The idea cycle is a great source of both energy and frustration. When an idea pops into your head or blooms from a conversation with a friend or colleague, you get an immediate rush of energy. Related ideas start to flood in and sound something like, "...and, then I could do this, this, and this. That would be awesome." But your attention gets pulled back into the task at hand, the thing already occupying space on your calendar for the day. So, you write your idea down with a little promise to "get back to you, my dear." And then... nothing happens. The idea stays on the paper, but we move on to our other, more pressing tasks.
We don't forget the idea -- but we start to feel frustration and regret for not pursuing it, not devoting the time and attention it needs to grow. We regret ever noticing its potential. We've loved and lost something that never was.
What's the alternative? There are two ways to take control of this maddening idea cycle.
- The first is to develop more reliable systems for following-through.
- The second is to change your relationship with your ideas to something a little less intimate.
Improve your follow-through by not simply writing the idea down, but also taking the first handful of actions you can think of to put that idea in motion. This might sound impractical: Most of us can't stop everything we're doing to pursue an idea that's just popped into our head. But this isn't a complete detour from your "to do" list. It's just setting aside a slice of time--typically less than an hour--to fully capture the thought by answering the basic questions of who, what, where, when, and how. You could email someone who might know more or be interested in helping. Or make a (small) initial purchase of a few supplies or a URL that could be the first building blocks of a new project. Once you've made an investment--no matter how small--you're much more likely to see the idea through.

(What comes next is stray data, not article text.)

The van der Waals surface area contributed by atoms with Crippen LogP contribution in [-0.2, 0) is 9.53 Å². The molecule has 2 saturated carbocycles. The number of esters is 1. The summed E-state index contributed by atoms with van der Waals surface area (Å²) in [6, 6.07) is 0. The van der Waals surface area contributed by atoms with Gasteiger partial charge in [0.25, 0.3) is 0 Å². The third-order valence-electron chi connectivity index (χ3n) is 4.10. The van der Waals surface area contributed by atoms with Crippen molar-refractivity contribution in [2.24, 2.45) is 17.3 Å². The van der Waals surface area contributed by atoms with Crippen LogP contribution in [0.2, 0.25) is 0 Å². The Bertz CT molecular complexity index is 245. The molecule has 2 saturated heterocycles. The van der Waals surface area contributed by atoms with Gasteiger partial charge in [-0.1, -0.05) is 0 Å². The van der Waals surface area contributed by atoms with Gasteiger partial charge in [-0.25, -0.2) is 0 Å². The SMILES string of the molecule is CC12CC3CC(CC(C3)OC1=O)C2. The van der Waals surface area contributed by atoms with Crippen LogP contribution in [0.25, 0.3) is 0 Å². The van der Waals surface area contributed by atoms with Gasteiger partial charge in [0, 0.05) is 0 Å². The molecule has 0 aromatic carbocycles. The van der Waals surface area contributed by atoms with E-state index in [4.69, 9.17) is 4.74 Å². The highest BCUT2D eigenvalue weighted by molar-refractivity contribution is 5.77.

The second strategy for interrupting the cycle of frustration is to develop a different relationship with your ideas. It's simple: believe that ideas are infinite. Idea generation is like any other muscle: the more you use it, the stronger it gets. In Maya Angelou's words, "You can't use up creativity. The more you use, the more you have." Believing your ideas are infinite decreases your attachment to any particular one. This detachment puts you in control if the emotions you feel when you pursue one while letting a hundred others float away. To further embrace this belief in the infinite, give some of your ideas away for free to others who might be more ready to act on them.
The challenge is deciding when to use which strategy. Which ideas should I follow-through on and which should I let go? I wish there was a crystal ball that would play each out into the future and make the choice between outcomes more obvious. Of course, none of us have that. So instead of coming up with a complicated algorithm, the decision is much more simple.
When an idea for a new venture pops into your head, ask yourself: Does it further my goals? Does it make something I'm doing now easier? Do I have the time right now to take the first couple of steps?
If the answer is no to any of these questions, let it go.
Some ideas will persist. They'll visit you repeatedly and seem unwilling to let go. It's worth paying attention to these and asking yourself periodically if now is the right time to pursue them.
Ideas are both energizing and a source of frustration that can lead to self-doubt. But they're also powerful, and can lead to exciting new projects. Take control of this cycle by using these two strategies in tandem.